The controversy has gained steam since White Lodging rejected the preservationists’ proposal.

Area residents packed the gym at Bret Harte Elementary School August 5 for a public hearing at which White Lodging representatives fielded community concerns.

“As a developer we do not have a preference as to whether the building looks like x or y as long as it works,” White Lodging’s Vice President for Development Scott Travis said at the August 5 hearing. But in the letter sent to preservationists days earlier, Travis noted that the proposed re-use plans would make it impossible for the University, the site’s owner, to set aside a portion of land for future development projects, suggesting one of the caveats of the University’s mandate to the company.

Preservationists were on hand to voice concerns about the structure’s demolition, which they have argued is a historic neighborhood building. But several other audience members voiced their support for White Lodging’s hotel plans. Community member Louise Jacobson called for the hospital to be bulldozed so a new structure could be built on the site.

“It is the most ugly building I have ever seen,” Jacobson said. “I would be delighted to have a modern hotel there. Many of my friends feel the same way.”

Hairston called the meeting so developers and community members could attempt to hash out their differences.

“Hopefully, White Lodging will go away with a feasible alternative,” Hairston said. “The community does not want it dormant or bulldozed. It could be used to give much benefit to the community with jobs and small business.”

But Hairston acknowledged that the U of C would make the final decision about the building’s fate.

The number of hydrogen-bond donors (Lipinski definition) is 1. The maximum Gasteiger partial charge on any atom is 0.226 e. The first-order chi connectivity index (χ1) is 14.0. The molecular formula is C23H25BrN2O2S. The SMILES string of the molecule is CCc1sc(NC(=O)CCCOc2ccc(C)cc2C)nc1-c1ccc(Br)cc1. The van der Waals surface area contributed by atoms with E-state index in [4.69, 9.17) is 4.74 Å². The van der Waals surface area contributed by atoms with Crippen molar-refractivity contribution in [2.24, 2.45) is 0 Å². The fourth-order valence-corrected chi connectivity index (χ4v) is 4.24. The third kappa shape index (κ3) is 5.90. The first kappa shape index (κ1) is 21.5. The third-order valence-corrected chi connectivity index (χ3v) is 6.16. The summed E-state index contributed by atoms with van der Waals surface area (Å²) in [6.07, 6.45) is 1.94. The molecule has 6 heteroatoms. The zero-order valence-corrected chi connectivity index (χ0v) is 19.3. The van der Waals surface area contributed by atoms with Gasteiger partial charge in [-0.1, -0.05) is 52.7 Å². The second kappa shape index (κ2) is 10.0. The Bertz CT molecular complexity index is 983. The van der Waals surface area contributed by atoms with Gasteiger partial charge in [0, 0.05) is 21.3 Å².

“We do not own the property, and the decision is not ours,” she said.

A new hotel would help Hyde Park businesses and could bring further development to the area, according to White Lodging’s Travis.

“This is your neighborhood, and we want to hear your input on it,” he said to the packed auditorium. “We are not going to leave the vacant building. We want to plug in something that will create economic opportunity for this community.”

The company understands the challenges of building a hotel in a residential community and is working on fostering relationships with the community, Travis said.

“There are many relationships in this community to make that we did not realize were there. Those relationships are in their infancy. We want to go on making those relationships,” he said.

According to Travis, White Lodging is willing to invest 60 to 70 million dollars into the community through the Doctor’s Hospital development.

“Hyde Park is a great community,” he said. “This is a huge opportunity.”

For her part, Hairston said she wants to facilitate progress on the Doctors Hospital in any way she can.

“As long as White Lodging is willing to keep talking and receiving input, they should be heard,” she said at the August 5 meeting. “At the end of the day the people who live in this neighborhood are the ones who should feel good about what happens.